Wednesday, August 3, 2011

Mexican Oregano (Poliomintha bustamanta)


So long ago I don't remember (i.e. sometime before last week), I planned to post hummingbird plant profiles, thinking I'd put out one every couple of weeks. I might have posted three...with this one, four. 

Mexican oregano is a long-flowering option for attracting pollinators and hummingbirds.  I've used it in cooking but was advised not long ago (see comment) there might be side effects, so the leaves stay in my garden now. 

I'll confess that if a hummingbird finds salvia or firebush in the garden, Mexican Oregano will be visited second.  But Mexican Oregano's low bushes offer flowers in hot times and provide nectar for butterflies and sphinx moths as well as hummingbirds.

They bring wintertime cheer with evergreen foliage.  And for about six warm-season months sport tubular purple blooms.

<---Giant swallowtail butterfly on Mexican Oregano.

Drought tolerant and deer don't eat it.  I'm a little afraid to say that about the deer, this year the animals are eating plants on every 'don't eat' list, but my Mexican Oregano plants have been free from predation so far.



The plants grow into small bushes 2-3 feet high, suggested spacing is 18-24 inches. The branches arch and sprawl but break easily.  I have them next to paths...and think of the breakage as a self-pruning mechanism.  Otherwise they benefit from a light spring pruning.

Above, our back porch view, Mexican oregano mixed with purple lantana and white salvia greggii in foreground, red blooms of firebush (hamelia patens) across the dry creekbed. 


Plant in well-draining soil in full sun to light shade. More Mexican oregano plants are killed by wet feet than drought.

Cold hardiness is graduated.  According to a Texas A&M plant profile (here), "Mexican Oregano is an evergreen woody shrub in USDA zones 9b to 11, a dieback woody subshrub in 9a to 8b, and often root hardy in zones 8a(7b); it tends to be a more reliable woody plant in arid regions; hardiness in zones 8 and 7 can be suspect, particularly in more mesic climates."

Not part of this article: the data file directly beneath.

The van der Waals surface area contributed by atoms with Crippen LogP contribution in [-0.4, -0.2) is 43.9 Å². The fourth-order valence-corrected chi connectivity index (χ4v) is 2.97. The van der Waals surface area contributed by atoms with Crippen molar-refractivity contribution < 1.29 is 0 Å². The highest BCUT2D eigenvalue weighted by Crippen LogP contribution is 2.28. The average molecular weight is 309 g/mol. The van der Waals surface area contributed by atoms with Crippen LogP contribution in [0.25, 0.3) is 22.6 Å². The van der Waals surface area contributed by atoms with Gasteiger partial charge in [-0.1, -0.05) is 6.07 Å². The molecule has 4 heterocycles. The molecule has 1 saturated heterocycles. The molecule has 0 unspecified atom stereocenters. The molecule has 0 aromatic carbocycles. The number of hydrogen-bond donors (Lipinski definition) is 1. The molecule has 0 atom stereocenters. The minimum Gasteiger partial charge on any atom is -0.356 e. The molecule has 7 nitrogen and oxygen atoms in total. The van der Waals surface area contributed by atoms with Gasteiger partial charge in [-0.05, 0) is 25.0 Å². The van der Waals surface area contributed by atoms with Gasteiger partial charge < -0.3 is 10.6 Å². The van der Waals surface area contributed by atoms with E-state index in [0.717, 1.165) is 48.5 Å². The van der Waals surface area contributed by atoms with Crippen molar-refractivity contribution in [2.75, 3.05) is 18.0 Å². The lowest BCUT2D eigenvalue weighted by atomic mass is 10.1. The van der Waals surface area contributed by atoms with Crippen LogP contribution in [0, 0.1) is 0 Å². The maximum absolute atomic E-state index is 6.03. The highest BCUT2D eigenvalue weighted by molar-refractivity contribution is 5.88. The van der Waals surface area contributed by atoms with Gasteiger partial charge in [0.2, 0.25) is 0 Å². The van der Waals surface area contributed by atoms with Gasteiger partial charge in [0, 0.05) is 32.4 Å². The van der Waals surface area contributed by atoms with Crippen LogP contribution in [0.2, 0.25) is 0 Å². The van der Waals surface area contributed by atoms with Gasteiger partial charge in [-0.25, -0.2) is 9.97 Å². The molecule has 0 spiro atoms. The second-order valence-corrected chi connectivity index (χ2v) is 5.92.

My experience with cold hardiness in our zone 8 location has been good, including last winter's spell of 3-days-below-freezing when the plants made it through without losing leaves or suffering cold damage.

We've been flocked with hummingbirds this year--the desert-drought has reduced the Hill Country to baked clay.  Our perennial flowers must look like an oasis to the birds.  I'm grateful for drought-tolerant plants that nurture our wildlife and cheer our garden.
 
Copyright 2009-2011 Kathleen Scott, for Hill Country Mysteries. Unauthorized reproduction is prohibited.

14 comments :

Ms. Moon said...

I love these windows into your very different and very beautiful world.

Desert Dweller said...

Great plant - looks like what I cann Poliomintha maderensis...I wonder if it is 2 names fo rhte same species? Mine hardly getting water, flowering lightly, and mine froze back to ground 1st time in 10 years. Sounds more like USDA 7 hardiness, if it is the same as yours?

But deer-resistant so far? Amazing!

Paula said...

Wow, I'm amazed at the swarm of hummingbirds. I'm lucky to get one to my feeder, if any. Lovely!

Jayne said...